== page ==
OCTOBER 6 2021 ACT set to introduce $20 price on carbon Andrew Brown
OCTOBER 6 2021 First of Canberra's electric buses to hit the road early in the new year. Peter Brewer
Electric buses will finally hit the road in Canberra early next year. Picture: Rohan Thomson
The rubber will finally hit the road early next year as the government's planned $37.5 million phase-in of electric buses for Canberra comes to fruition.
The first tranche of 34 replacement buses to be leased to the government is going through the tender process now. under a $19.8 million allocation in the 2021-22 budget which will also see the Woden depot adapted to provide the significant recharging infrastructure required to keep the fleet rolling.
The 34 will replace the oldest Renault diesel buses and will be a mixture of diesel and electric.
A further $17.7 million has been allocated for 2022-23 for a further 90 battery-electric buses, which will be purchased rather than leased. Depots at Tuggeranong and Belconnen will be used to house between five to 10 of those buses in 2022-23.
An extra $3.2 million is being spent on managing the logistics and staffing associated with growing the bus network to service new suburbs such as Whitlam in the Molonglo Valley.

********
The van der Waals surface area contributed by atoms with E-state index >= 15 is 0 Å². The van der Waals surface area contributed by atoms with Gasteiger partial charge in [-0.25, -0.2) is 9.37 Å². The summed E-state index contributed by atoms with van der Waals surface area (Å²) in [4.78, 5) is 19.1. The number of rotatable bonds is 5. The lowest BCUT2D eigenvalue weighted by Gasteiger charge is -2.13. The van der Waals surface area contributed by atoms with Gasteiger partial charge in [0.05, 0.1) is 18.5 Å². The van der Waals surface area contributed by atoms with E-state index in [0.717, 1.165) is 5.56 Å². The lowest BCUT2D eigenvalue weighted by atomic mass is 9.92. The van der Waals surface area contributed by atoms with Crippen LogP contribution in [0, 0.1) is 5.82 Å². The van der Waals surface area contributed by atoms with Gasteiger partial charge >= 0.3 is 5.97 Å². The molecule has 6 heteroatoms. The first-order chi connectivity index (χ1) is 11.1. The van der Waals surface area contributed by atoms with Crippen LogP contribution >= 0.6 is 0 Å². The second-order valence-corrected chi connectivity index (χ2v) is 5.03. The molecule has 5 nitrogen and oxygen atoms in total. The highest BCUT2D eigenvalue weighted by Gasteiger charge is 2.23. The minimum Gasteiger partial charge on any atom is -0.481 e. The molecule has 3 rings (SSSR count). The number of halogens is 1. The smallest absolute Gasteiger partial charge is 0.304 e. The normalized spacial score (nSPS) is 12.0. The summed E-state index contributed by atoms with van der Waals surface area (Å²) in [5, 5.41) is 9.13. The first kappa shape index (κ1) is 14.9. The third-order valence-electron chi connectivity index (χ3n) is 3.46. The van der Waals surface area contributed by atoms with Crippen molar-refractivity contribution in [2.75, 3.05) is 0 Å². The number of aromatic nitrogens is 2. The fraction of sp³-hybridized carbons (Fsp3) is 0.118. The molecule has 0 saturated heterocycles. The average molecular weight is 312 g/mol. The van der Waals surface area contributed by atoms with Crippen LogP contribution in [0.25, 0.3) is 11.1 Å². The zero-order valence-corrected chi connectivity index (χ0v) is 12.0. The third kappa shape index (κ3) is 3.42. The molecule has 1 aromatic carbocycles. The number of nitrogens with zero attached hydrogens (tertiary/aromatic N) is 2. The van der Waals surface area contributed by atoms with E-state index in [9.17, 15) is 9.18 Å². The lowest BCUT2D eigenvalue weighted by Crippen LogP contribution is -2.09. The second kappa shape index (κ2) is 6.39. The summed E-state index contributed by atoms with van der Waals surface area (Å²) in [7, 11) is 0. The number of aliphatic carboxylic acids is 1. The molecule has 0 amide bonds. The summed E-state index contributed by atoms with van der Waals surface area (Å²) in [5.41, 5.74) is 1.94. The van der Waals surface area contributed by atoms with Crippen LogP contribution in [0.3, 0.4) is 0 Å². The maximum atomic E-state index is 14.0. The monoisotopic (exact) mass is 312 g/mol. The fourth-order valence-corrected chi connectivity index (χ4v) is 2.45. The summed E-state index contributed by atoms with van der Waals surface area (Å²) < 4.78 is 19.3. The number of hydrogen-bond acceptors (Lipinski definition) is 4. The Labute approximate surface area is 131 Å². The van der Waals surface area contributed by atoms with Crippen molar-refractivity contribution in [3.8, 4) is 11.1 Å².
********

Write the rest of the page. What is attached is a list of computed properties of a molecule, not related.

Providers have also been shortlisted for a new "smart" ticketing system, which integrates the Canberra's light rail and bus network into one smart card and replaces the current MyWay system as part of the government's medium-term planning, with $500,000 allocated to kickstart that process in the coming year.
An electric bus on trial in the ACT. Picture: Rohan Thomson
The rollout of a chosen smart system, and the provision of data-sharing infrastructure to support it, has received significant funding in future years, with $18.9 million allocated in 2022-23, and a further $18.5 the following fiscal year.
Before that, an app-driven "real time" passenger information system for the network will arrive in the coming year, at a cost of $1.5 million.
Roads and bridges
In the roads program, the $230 million upgrade of the Monaro Highway is the biggest spend ahead for the ACT government, with funds matched by the Commonwealth.
A key element of the upgrade is the addition of two new interchanges, one at Lanyon Drive and a second at Isabella Drive, with bridges over the road. The expansion of the Hume industrial area and the heavy vehicles entering and egressing that area will also see an upgrade to the Tralee intersection.
Investigations are still continuing into the best option for the Tralee intersection, and whether to remove the traffic lights altogether or find a better option to integrate traffic onto the Monaro Highway.
The duplication of William Hovell Drive, also jointly funded by the Commonwealth, will receive $3.2 million from the ACT government in the coming year.